Because of lobbying
EHEC - Are they really on the right track?
Maria Weiß June 7, 2011
It is a striking fact, that all of the products for which there was an official warning because of EHEC are related to the use of fertiliser. Have there been investigations about extensively used fertilisers in the mean time? Up to now nothing is known about that.
Today it was in the news that the fatal intestinal pathogen EHEC is suspected to get into the food chain by biogas plants, and it is for this reason: In these plants waste materials, faeces, and all kinds of biomass are mixed up and converted into gas. And in this process of mixing various components absolutely new combinations emerge. That sounds plausible. The crucial question then would be: how this stuff comes in the food chain? And this question must be answered. If for example I hear Mrs. Aigner warning that please nobody should eat tomatoes, nor cucumbers, and, above all, no lettuce although there is no prove at all that this “mysterious” disease agent has anything to do with the consumption of cucumbers, tomatoes and lettuce, it is anyway conspicuous that she insists so much just in these three important sorts of food as an alleged danger. It is known that especially lettuce is fertilised. And who says that in these biogas plants, where certainly a lot of waste can be found because the material certainly cannot be transformed into gas one-to-one, this leftover stuff is not re-sold to farmers as fertiliser. That would be really a serious criminal act if that should have been done.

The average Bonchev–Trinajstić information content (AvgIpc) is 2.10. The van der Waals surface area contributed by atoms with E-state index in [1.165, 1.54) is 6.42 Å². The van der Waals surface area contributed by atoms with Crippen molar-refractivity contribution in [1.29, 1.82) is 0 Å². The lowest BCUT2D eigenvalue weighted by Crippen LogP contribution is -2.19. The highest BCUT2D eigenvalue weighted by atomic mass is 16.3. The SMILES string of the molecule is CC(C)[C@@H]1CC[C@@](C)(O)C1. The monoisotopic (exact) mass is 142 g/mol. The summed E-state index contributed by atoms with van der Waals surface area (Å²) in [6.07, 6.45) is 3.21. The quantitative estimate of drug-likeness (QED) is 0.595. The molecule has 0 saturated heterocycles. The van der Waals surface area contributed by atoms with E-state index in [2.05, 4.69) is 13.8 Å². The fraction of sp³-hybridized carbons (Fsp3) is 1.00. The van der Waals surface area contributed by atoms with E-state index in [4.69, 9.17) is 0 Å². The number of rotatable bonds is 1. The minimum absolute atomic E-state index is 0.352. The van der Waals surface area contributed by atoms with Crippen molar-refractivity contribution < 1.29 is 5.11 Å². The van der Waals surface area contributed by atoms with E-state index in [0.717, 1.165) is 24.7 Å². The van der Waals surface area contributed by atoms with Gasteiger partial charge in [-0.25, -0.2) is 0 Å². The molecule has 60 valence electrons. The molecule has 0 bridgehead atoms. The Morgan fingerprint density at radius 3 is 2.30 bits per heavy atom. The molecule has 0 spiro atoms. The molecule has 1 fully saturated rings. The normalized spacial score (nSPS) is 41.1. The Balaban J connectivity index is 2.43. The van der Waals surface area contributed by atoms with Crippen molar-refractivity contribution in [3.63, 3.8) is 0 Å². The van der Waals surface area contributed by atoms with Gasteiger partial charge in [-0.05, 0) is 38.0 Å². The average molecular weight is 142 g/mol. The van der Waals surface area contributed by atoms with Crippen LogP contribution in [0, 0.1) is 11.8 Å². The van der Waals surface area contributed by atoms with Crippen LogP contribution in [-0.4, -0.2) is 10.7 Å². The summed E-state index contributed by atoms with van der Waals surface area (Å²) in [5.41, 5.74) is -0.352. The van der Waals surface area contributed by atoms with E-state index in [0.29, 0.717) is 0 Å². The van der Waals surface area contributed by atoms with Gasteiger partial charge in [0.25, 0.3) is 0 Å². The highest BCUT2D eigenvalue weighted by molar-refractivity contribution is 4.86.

Why there were still no investigations of all of the operators of biogas plants who are also selling fertilisers, why no thorough check up for the existence of this agent being said to have already cost more than 20 lives?
Instead, the existence of umpteen of agricultural enterprises is questioned by one-sided and totally unsecured public speculation in an unscrupulous manner which, apart from the vulgarity of the Merkel government passing the buck to Spain, (perhaps because of its inner turmoil by which it currently became "unpopular"?), an act that had to be withdrawn officially by now and that will cost the taxpayers many millions of Euros for completely legitimate claims for compensation. Here the anger is really appropriate, and not only that.
According to reports from the Internet the operators of biogas plants (meanwhile having increased to the number of more than 6500 in the country) have said that they would abide by the food purity law. So what? Is that the sole reason not to carry out any checks? Because of lobbying! In one case, a single notice is solely sufficient to discredit an entire restaurant (Lübeck), but in this case the government once again is grovelling before a particular lobby, from what ever reason.
It is remarkable that the Russian government fairly soon after the appearing of the EHEC pathogen has stopped all shipments of fresh vegetable from Europe although the Spanish cucumber theory had just vanished into thin air, as the only country in the world. Should they have knowledge there about these practices and the resulting risks? This would not be surprising.
(Translation of the German original)